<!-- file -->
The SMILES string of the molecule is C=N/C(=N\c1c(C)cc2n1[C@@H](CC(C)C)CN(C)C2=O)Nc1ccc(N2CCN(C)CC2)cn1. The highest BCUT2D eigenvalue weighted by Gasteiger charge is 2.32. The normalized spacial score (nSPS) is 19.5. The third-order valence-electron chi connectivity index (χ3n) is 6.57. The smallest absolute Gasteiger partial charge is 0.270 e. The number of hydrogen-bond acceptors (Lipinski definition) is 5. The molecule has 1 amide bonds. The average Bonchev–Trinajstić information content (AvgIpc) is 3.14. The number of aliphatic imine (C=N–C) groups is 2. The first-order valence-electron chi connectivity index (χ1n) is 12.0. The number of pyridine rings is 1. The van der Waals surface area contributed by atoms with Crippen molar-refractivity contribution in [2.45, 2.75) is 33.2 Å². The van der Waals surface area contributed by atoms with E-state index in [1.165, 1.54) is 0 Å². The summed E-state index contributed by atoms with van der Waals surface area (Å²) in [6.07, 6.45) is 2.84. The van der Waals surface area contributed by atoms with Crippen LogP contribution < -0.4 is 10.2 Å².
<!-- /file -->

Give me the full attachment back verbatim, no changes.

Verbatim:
The SMILES string of the molecule is C=N/C(=N\c1c(C)cc2n1[C@@H](CC(C)C)CN(C)C2=O)Nc1ccc(N2CCN(C)CC2)cn1. The highest BCUT2D eigenvalue weighted by Gasteiger charge is 2.32. The normalized spacial score (nSPS) is 19.5. The third-order valence-electron chi connectivity index (χ3n) is 6.57. The smallest absolute Gasteiger partial charge is 0.270 e. The number of hydrogen-bond acceptors (Lipinski definition) is 5. The molecule has 1 amide bonds. The average Bonchev–Trinajstić information content (AvgIpc) is 3.14. The number of aliphatic imine (C=N–C) groups is 2. The first-order valence-electron chi connectivity index (χ1n) is 12.0. The number of pyridine rings is 1. The van der Waals surface area contributed by atoms with Crippen molar-refractivity contribution in [2.45, 2.75) is 33.2 Å². The van der Waals surface area contributed by atoms with E-state index in [1.165, 1.54) is 0 Å². The summed E-state index contributed by atoms with van der Waals surface area (Å²) in [6.07, 6.45) is 2.84. The van der Waals surface area contributed by atoms with Crippen LogP contribution < -0.4 is 10.2 Å².